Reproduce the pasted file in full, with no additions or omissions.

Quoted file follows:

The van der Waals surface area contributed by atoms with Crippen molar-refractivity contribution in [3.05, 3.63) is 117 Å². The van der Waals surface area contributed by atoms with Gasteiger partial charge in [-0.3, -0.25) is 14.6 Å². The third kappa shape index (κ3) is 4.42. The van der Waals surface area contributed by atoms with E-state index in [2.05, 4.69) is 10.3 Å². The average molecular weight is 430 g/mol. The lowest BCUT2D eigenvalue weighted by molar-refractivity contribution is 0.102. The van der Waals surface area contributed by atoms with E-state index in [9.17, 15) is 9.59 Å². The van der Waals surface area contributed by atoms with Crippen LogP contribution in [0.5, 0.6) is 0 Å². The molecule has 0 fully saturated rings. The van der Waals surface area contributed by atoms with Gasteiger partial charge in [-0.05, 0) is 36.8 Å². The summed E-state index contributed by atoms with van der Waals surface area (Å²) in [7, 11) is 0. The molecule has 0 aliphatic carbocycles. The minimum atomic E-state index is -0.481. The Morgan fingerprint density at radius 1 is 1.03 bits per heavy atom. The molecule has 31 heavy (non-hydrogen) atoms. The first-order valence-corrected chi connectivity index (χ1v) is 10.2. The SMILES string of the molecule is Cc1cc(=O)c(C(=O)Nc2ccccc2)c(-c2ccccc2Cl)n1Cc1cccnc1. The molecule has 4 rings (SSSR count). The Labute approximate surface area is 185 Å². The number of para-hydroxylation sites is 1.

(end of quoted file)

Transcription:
The van der Waals surface area contributed by atoms with Crippen molar-refractivity contribution in [3.05, 3.63) is 117 Å². The van der Waals surface area contributed by atoms with Gasteiger partial charge in [-0.3, -0.25) is 14.6 Å². The third kappa shape index (κ3) is 4.42. The van der Waals surface area contributed by atoms with E-state index in [2.05, 4.69) is 10.3 Å². The average molecular weight is 430 g/mol. The lowest BCUT2D eigenvalue weighted by molar-refractivity contribution is 0.102. The van der Waals surface area contributed by atoms with E-state index in [9.17, 15) is 9.59 Å². The van der Waals surface area contributed by atoms with Crippen LogP contribution in [0.5, 0.6) is 0 Å². The molecule has 0 fully saturated rings. The van der Waals surface area contributed by atoms with Gasteiger partial charge in [-0.05, 0) is 36.8 Å². The summed E-state index contributed by atoms with van der Waals surface area (Å²) in [7, 11) is 0. The molecule has 0 aliphatic carbocycles. The minimum atomic E-state index is -0.481. The Morgan fingerprint density at radius 1 is 1.03 bits per heavy atom. The molecule has 31 heavy (non-hydrogen) atoms. The first-order valence-corrected chi connectivity index (χ1v) is 10.2. The SMILES string of the molecule is Cc1cc(=O)c(C(=O)Nc2ccccc2)c(-c2ccccc2Cl)n1Cc1cccnc1. The molecule has 4 rings (SSSR count). The Labute approximate surface area is 185 Å². The number of para-hydroxylation sites is 1.